What you create today can be a disaster for you tomorrow if future possibilities are not predicted beforehand. Something very similar has had happened with Sean Parker, the first president of Facebook and one of the Young billionaire entrepreneurs on earth. The man who has been contributing in the online social platforms developments including Napster computer services for file sharing, the founder of Plaxo, Causes and Airtime, is now not happy with a disaster he has created, which surely is a privacy threat to people associated with it. Parker, though having the slightest idea of the situation from the start has now spoken out in the world, expressing his words by writing a 9000+ word document to TechCrunch.com where he has explained how dangerous social media can be in terms of harming your online reputation and turning you into a public figure.
What Made Sean Parker Hate Social Media?
The issue came into notice when Sean Parker was brutally criticized for causing damage to the Redwood Trees that he used to fill the backyard of Big Sur Hotel for his wedding ceremony. Despite of investing millions to make it a worth-attending event for his 300+ guests, he is still till facing strong criticism from people who once adored him for his services. Adding worst to it, the newlywed couple is fined $2.5million and will be paying the amount to Mother Earth/California regulators.
What Parker has to say on it?
Defending his marriage and claiming it to be a private affair, Sean Parker said:
We chose a setting for our wedding that was a literal expression of our search for sanctuary: a place that was safe, private, and intimate. We chose a remote location (Big Sur), invited no press, and did our best to conceal that location from the press. We didn’t court attention – quite the opposite, we asked guests to check their cell phones and cameras at the door and we didn’t sell our photos to tabloids.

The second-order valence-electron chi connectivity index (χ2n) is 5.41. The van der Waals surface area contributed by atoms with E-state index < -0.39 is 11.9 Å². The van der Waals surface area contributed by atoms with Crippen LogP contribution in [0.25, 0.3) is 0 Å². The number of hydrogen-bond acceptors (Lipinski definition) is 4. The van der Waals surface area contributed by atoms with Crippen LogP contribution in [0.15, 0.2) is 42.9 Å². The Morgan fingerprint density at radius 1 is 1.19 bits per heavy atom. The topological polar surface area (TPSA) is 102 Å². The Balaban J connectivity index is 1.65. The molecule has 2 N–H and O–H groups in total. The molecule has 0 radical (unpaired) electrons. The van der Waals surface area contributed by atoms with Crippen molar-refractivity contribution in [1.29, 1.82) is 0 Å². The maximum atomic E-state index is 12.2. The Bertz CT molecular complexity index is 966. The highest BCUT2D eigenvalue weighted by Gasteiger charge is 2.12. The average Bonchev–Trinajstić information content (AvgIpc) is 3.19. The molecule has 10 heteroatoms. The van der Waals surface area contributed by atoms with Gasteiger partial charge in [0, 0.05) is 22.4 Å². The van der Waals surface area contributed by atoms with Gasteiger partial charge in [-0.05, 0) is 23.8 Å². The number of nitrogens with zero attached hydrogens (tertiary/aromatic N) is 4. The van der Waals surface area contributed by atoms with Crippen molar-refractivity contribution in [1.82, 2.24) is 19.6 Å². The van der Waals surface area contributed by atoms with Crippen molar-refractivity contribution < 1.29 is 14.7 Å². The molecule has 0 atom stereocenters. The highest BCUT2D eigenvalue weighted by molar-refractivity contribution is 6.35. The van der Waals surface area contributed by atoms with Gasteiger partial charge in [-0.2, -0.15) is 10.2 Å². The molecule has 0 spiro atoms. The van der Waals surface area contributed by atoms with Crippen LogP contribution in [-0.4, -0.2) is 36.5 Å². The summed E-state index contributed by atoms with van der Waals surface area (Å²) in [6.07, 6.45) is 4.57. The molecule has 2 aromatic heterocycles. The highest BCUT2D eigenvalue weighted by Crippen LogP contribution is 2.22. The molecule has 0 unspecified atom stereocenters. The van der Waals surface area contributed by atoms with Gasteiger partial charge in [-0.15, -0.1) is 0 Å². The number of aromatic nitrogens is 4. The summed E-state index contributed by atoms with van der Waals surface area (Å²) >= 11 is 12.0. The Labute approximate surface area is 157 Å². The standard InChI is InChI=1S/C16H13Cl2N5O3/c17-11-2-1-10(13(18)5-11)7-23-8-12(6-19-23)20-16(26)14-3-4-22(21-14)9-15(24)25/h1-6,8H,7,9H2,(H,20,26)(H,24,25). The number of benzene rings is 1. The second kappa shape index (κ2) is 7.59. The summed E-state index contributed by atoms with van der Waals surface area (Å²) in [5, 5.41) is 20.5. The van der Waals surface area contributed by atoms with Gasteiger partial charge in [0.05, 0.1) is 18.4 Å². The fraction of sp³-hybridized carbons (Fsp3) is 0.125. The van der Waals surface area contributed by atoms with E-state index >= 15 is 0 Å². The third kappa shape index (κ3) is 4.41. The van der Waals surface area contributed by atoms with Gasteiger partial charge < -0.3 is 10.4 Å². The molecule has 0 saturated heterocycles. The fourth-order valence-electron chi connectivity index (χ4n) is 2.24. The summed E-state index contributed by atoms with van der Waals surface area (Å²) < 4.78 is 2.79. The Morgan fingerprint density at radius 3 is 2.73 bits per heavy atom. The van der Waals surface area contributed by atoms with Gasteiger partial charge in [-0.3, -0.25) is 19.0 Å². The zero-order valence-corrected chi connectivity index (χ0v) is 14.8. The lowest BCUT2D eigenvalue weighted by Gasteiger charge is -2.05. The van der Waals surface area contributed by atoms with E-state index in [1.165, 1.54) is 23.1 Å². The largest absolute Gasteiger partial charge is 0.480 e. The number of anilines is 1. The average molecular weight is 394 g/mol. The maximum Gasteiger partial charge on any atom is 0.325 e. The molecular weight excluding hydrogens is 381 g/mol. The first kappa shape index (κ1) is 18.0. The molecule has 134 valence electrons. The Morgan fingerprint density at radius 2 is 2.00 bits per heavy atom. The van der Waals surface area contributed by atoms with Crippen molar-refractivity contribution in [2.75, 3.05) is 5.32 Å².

However, despite of all measures taken to ensure privacy, the news caught fire on Facebook only where his wedding became more of a controversial topic. Admitting about the privacy issues of Social networking sites, Parker also said:
Regardless, I can’t escape the feeling that there is a kind of cosmic irony at work here. Readers of this publication are likely familiar with my career in the technology sector. I have spent more than a decade creating products built on the premise that the democratization of media was a good thing, that self-publishing, the free sharing of information, and the removal of the media “gatekeepers,” would all lead to a freer, more open media—with the implied assumption that this was a “better” media. I practiced what I preached, both talking about and designing systems around the core belief that empowering people with the tools to more freely access and share information – be it music, links, photos, text, or any other form of media – could only make the world a better place.